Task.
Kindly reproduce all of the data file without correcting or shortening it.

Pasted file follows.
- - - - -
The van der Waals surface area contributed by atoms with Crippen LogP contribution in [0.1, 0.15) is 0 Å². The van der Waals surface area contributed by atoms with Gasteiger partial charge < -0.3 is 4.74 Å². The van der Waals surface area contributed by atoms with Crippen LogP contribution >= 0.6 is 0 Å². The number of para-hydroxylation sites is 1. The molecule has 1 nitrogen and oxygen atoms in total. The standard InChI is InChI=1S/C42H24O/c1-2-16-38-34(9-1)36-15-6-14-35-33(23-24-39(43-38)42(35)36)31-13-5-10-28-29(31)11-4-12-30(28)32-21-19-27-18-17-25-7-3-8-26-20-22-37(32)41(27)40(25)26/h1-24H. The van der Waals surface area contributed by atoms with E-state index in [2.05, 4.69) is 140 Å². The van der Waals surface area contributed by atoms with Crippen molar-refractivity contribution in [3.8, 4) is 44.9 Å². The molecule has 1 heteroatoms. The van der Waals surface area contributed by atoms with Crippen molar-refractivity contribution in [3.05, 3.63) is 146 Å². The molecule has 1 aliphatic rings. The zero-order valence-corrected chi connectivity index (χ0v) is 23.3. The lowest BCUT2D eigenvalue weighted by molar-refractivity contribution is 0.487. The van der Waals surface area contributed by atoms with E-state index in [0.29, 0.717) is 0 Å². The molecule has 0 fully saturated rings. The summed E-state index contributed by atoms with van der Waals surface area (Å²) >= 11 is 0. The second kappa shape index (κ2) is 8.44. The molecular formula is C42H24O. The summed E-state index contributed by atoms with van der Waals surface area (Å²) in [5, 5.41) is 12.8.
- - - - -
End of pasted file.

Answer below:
The van der Waals surface area contributed by atoms with Crippen LogP contribution in [0.1, 0.15) is 0 Å². The van der Waals surface area contributed by atoms with Gasteiger partial charge < -0.3 is 4.74 Å². The van der Waals surface area contributed by atoms with Crippen LogP contribution >= 0.6 is 0 Å². The number of para-hydroxylation sites is 1. The molecule has 1 nitrogen and oxygen atoms in total. The standard InChI is InChI=1S/C42H24O/c1-2-16-38-34(9-1)36-15-6-14-35-33(23-24-39(43-38)42(35)36)31-13-5-10-28-29(31)11-4-12-30(28)32-21-19-27-18-17-25-7-3-8-26-20-22-37(32)41(27)40(25)26/h1-24H. The van der Waals surface area contributed by atoms with E-state index in [2.05, 4.69) is 140 Å². The van der Waals surface area contributed by atoms with Crippen molar-refractivity contribution in [3.8, 4) is 44.9 Å². The molecule has 1 heteroatoms. The van der Waals surface area contributed by atoms with Crippen molar-refractivity contribution in [3.05, 3.63) is 146 Å². The molecule has 1 aliphatic rings. The zero-order valence-corrected chi connectivity index (χ0v) is 23.3. The lowest BCUT2D eigenvalue weighted by molar-refractivity contribution is 0.487. The van der Waals surface area contributed by atoms with E-state index in [0.29, 0.717) is 0 Å². The molecule has 0 fully saturated rings. The summed E-state index contributed by atoms with van der Waals surface area (Å²) >= 11 is 0. The second kappa shape index (κ2) is 8.44. The molecular formula is C42H24O. The summed E-state index contributed by atoms with van der Waals surface area (Å²) in [5, 5.41) is 12.8.